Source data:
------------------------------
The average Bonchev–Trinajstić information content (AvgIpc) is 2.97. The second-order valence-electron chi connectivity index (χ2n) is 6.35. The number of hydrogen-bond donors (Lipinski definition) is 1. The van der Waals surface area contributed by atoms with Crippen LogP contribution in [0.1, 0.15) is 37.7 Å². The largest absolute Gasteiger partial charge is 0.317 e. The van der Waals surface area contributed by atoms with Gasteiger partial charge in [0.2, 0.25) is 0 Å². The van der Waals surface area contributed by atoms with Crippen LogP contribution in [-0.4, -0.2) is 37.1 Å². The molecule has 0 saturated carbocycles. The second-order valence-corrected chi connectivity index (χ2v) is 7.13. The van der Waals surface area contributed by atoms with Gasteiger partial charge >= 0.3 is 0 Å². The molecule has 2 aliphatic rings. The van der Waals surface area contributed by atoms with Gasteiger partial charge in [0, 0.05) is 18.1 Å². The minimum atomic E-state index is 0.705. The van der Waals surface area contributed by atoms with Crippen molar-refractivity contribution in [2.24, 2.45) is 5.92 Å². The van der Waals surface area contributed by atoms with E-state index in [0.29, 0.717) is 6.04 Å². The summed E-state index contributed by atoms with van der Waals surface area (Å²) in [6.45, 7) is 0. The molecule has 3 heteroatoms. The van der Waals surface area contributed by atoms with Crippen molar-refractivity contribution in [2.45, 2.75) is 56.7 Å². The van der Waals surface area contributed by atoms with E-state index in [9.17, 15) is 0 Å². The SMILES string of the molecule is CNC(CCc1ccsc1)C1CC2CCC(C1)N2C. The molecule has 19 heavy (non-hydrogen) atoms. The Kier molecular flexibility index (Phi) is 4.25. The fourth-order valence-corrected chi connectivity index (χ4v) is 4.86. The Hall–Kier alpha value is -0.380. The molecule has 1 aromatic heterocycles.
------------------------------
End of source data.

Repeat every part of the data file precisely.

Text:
The average Bonchev–Trinajstić information content (AvgIpc) is 2.97. The second-order valence-electron chi connectivity index (χ2n) is 6.35. The number of hydrogen-bond donors (Lipinski definition) is 1. The van der Waals surface area contributed by atoms with Crippen LogP contribution in [0.1, 0.15) is 37.7 Å². The largest absolute Gasteiger partial charge is 0.317 e. The van der Waals surface area contributed by atoms with Gasteiger partial charge in [0.2, 0.25) is 0 Å². The van der Waals surface area contributed by atoms with Crippen LogP contribution in [-0.4, -0.2) is 37.1 Å². The molecule has 0 saturated carbocycles. The second-order valence-corrected chi connectivity index (χ2v) is 7.13. The van der Waals surface area contributed by atoms with Gasteiger partial charge >= 0.3 is 0 Å². The molecule has 2 aliphatic rings. The van der Waals surface area contributed by atoms with Gasteiger partial charge in [0, 0.05) is 18.1 Å². The minimum atomic E-state index is 0.705. The van der Waals surface area contributed by atoms with Crippen molar-refractivity contribution in [2.24, 2.45) is 5.92 Å². The van der Waals surface area contributed by atoms with E-state index in [0.29, 0.717) is 6.04 Å². The summed E-state index contributed by atoms with van der Waals surface area (Å²) in [6.45, 7) is 0. The molecule has 3 heteroatoms. The van der Waals surface area contributed by atoms with Crippen molar-refractivity contribution in [2.45, 2.75) is 56.7 Å². The van der Waals surface area contributed by atoms with E-state index in [9.17, 15) is 0 Å². The SMILES string of the molecule is CNC(CCc1ccsc1)C1CC2CCC(C1)N2C. The molecule has 19 heavy (non-hydrogen) atoms. The Kier molecular flexibility index (Phi) is 4.25. The fourth-order valence-corrected chi connectivity index (χ4v) is 4.86. The Hall–Kier alpha value is -0.380. The molecule has 1 aromatic heterocycles.